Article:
DAO, cryptocurrency
In May 2016, the DAO went for a crowd token sale to fund its development. With $150 million in the pocket, this stood out to be the second largest crowd sale ever held in history. Shortly after, a flaw in the DAO’s code was exploited by attackers and more than $50 million was drained out of the DAO’s funds. This lead to an upheaval in the crypto space, among DAO investors, and particularly among members of the Ethereum community.  

Why was Ethereum Classic created

The Hard-fork has been a controversial subject, that has literally split the Ethereum community in two. Both sides have made some valid points regarding their position on the hard-fork debate. Users that did not support the hard fork point out that
  • Code is law - the original statement of The DAO terms and conditions should stand under any circumstances
  • Things that happen on the blockchain are immutable and they should never change regardless of what the outcome is
  • There is a slippery slope and once you modify/censor for one course/reason there is not a lot to keep you from doing it for other contracts
  • The decision to return the money is short sighted and you might reduce the value of ETH down the line based on your decision to act now
  • This is a bailout
Users that supported the hard fork argued the
  • Code is law is too drastic of a statement at the current time and humans should have the final say through social consensus
  • The Hacker could not be allowed to profit from the exploit as it is ethically wrong and the community should intervene
  • The slippery slope argument is not valid as the community is not beholden to past decisions, people can act rationally and fairly in each situation
  • It would be problematic to leave such a big piece of the Ether supply in the hands of a malicious actor and it might harm the value of Ether down the line
  • This is not a bailout as you are not taking money from the community, it is just a return of funds to the original investors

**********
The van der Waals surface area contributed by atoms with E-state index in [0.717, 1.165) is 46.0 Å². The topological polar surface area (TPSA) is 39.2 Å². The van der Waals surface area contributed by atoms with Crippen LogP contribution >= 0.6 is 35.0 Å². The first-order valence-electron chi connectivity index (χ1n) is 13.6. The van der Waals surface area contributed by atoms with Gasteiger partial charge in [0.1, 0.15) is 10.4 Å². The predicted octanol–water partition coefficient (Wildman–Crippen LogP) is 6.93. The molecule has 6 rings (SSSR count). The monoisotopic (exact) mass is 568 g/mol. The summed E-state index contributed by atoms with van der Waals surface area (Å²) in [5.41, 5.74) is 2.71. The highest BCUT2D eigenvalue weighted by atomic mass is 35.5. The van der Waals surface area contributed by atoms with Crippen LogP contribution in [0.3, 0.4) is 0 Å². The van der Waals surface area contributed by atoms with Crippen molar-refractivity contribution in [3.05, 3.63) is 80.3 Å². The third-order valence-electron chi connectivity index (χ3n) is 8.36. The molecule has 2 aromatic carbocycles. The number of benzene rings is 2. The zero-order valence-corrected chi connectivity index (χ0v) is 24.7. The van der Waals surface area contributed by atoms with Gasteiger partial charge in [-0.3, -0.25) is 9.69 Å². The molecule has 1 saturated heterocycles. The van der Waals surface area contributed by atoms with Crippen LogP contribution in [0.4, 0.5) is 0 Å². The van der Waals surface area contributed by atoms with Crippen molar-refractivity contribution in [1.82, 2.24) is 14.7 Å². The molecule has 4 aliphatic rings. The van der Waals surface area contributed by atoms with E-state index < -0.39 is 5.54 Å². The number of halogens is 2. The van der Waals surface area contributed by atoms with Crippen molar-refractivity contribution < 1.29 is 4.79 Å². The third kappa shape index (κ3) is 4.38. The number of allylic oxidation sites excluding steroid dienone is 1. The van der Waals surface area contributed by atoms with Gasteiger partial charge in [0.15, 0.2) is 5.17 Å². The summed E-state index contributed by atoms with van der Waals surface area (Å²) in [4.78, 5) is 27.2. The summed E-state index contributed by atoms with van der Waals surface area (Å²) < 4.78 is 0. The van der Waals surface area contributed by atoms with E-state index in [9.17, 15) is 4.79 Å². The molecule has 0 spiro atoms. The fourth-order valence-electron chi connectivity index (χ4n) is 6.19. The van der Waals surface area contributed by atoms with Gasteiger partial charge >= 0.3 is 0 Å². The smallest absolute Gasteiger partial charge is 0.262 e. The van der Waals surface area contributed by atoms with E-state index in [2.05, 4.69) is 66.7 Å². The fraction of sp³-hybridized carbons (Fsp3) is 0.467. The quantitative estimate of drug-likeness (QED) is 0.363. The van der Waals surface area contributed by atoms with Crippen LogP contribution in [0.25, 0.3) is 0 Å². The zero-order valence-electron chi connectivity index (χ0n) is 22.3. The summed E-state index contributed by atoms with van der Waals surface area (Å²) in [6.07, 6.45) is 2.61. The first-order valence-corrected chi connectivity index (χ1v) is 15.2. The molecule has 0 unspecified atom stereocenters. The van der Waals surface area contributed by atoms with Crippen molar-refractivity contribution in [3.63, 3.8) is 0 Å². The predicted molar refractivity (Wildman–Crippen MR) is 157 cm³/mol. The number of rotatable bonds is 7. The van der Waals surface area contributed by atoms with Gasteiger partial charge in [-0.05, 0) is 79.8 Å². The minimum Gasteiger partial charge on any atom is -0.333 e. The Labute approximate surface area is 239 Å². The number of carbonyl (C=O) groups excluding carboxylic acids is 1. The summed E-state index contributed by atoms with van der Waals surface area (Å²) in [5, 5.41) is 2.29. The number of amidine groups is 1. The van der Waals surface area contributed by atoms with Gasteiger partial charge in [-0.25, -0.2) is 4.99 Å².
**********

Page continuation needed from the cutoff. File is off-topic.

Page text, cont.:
• It would stop an ongoing war between the white-hat hackers and the hacker that would demoralize the community
  • The exploit was big enough to take action and reverse it
  • If the community acts now it will make people that are unethical think twice before they use Ethereum as their platform of choice
  • A hard-fork to return the funds would keep regulators and the legal system out of the debate: our mess, we fixed it.
The Ethereum Classic was, in this sense, created as a way to allow smart contracts to run exactly as they are programmed to, without the interference of a third party. The ETC community argues that the DAO smart contract did what it was programmed to do and that no action should be taken to censor the contract.  

Ethereum Classic (ETC) Team

The team behind ETC usually prefers to be behind the scenes, which certainly raises some doubts. Much of the team members use pseudonyms. And needless to say, the ETC community and its team is far smaller than the “new” ETH community. Here are some notable key players of the ETC project:
how cryptocurrency works

Pros and cons of Ethereum Classic & Ethereum

Ethereum Classic

  • Stays true with the philosophy of the immutability of the blockchain.
  • Has recently got the backing of a few big players
  • Doesn’t get access to all the new updates made in the ETH chain (e.g.,. The move from POW to POS).
  • All the heavyweights of the Ethereum have moved on to ETH.
  • Considered an insult and an attack on the Ethereum community.
  • Is know to be full of scammers.


  • Is growing at an exponential pace.
  • Has the majority of the original big dogs who have created Ethereum in its corner.
  • Has reversed the DAO hack and given back the stolen money to its rightful owners (the DAO token holders).
  • Is being constantly updated with the latest changes.
  • Has a higher hash-rate than ETC.
  • A powerful example of what the Ethereum community is capable of when it comes together to solve a problem.
  • ETH is backed by a powerful group of over 200 corporations called the Enterprise Ethereum Alliance (EEA) which aims to use the blockchain technology to run smart contracts at Fortune 500 companies. Members include: Microsoft, JP Morgan, Toyota, ING, etc.
  • Goes against the policy of immutability.

Ethereum Classic Market Cap

cryptocurrency market

Buy ETC from Exchanges

Below is a list of cryptocurrency exchanges that list ETC:
  • Poloniex
  • Bittrex
  • Kraken
  • BitSquare
  • BitMEX
  • Bitfinex

Ethereum Classic Wallets

  • Hardware Wallets – Trezor, Ledger Nano S (I use this)
  • Mobile Wallets – Jaxx (iOS, Android)
  • Desktop Wallets – Jaxx (Windows, Mac OS, Linux), Mist (Windows, Mac OS, Linux)
  • Web Wallets – Classic Ether Wallet
  • Paper Wallets – Classic Ether Wallet


Ethereum has made a spectacular comeback from an absolute disaster, and it looks like it’s going fulfill all the expectations that people had had in it when it started. More than anything, the true power of Ethereum lies in its full scope. It is not just a currency; it is a platform on which people can build projects which will dictate the future. If decentralization is indeed the future, then Ethereum is going to be in the front and center of it.